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China Airlines Pilot Quarantines Jeopardize Operations
Taiwan’s China Airlines’ first pilot has been diagnosed with the Covid-19 in Australia. The affected pilot cluster had a combined of 35 patients at the moment, including 13 pilots and one flight attendant.
Taiwan achieved notable success in Covid-19 since the pandemic had begun, but the pilot cluster has given the government a real headache. Taiwan‘s Central Epidemic Command Center (CECC) is going to tighten China Airlines’ coronavirus restrictions, per Focus Taiwan, and is requesting all pilots undergo a 14-day quarantine before leaving Taiwan, the so-called “Clear Virus 2.0.” The flight attendants serving long-haul flights who have not completed a 14 days quarantine also need self-isolate for 14 days.
According to CECC, the pilots and cabin crew will divide into a “safe group” and a “risk group.” The members of the safe group must complete a 14-day quarantine and provide a negative test for Covid-19 after returning to Taiwan. The risk group members do not need complete the 14-day quarantine but must have a negative test for Covid-19.
China Airlines can deploy the risk group members to operate a flight in the moment, but two group members are not allowed to work on the same flight and cannot mix. In addition, the members of the risk group are prohibited to see their families or go to public places.
“We’re worry there’s a virus transmission chain within China Airlines that has not yet been detected,” Shih-Chung Chen, Taiwan’s Health Minister said.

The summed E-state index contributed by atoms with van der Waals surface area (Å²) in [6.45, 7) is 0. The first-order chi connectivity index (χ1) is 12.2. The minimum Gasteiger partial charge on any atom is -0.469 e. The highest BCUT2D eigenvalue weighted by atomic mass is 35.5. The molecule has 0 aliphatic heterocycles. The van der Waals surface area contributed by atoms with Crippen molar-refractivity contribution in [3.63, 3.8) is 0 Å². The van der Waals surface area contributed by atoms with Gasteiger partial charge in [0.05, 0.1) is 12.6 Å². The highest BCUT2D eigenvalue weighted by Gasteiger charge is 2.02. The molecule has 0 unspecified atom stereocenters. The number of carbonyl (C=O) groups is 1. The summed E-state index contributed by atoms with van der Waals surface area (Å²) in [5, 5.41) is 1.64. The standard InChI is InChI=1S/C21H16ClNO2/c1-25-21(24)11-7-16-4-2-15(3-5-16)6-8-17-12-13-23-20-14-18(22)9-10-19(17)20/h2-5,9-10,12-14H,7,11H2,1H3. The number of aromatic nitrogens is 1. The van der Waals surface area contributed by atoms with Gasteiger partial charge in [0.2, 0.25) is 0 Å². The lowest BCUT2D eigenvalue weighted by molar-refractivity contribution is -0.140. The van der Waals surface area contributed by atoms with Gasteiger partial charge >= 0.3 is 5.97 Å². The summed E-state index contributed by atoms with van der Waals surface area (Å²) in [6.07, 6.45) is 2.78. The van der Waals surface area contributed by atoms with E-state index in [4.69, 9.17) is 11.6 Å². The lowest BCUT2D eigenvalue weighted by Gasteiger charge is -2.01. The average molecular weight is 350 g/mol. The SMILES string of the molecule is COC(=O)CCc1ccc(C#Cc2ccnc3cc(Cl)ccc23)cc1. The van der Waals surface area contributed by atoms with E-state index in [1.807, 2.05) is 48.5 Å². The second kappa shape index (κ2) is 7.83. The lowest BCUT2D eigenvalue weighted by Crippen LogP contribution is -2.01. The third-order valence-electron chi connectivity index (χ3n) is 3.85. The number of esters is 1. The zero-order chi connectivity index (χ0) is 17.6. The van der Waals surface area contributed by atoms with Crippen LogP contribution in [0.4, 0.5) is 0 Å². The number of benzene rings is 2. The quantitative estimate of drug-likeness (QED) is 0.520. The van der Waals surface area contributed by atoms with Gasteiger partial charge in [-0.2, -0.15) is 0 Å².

The latest policy could be a new threat to the airline and also put the Taiwan-Palau travel bubble at risk. However, China Airlines insists that the latest precautionary measure will not stop operating its services, and it plans to “maintain as many flights as possible.”
It is believed the supply chain is expected to be interrupted in Taiwan if the airline suspends its service completely. China Airlines handles a quarter of passenger and cargo capacity.
The airline also insisted that it will comply with CECC’s quarantine policies and ensure that cargo services will be prioritized. Earlier, though, China Airlines canceled some passenger and cargo services, including Dallas, Atlanta, New York and Frankfort because of the shortage of pilot.
Earlier, China Airlines has been fined $35,880 by Civil Aeronautics Administration (CAA) for failing to comply with coronavirus protocol. The government has found some crew members have stayed in non-designated quarantine hotels after returning to Taiwan. Meanwhile, a pilot and a flight attendant have been fined $10,000 for going to a bar while they were self-health monitoring.
In the meantime, Taiwan’s StarLux Airlines has sounded the alarm and forbid its staff from dining with other airlines’ staff, StarLux said in an internal mail.
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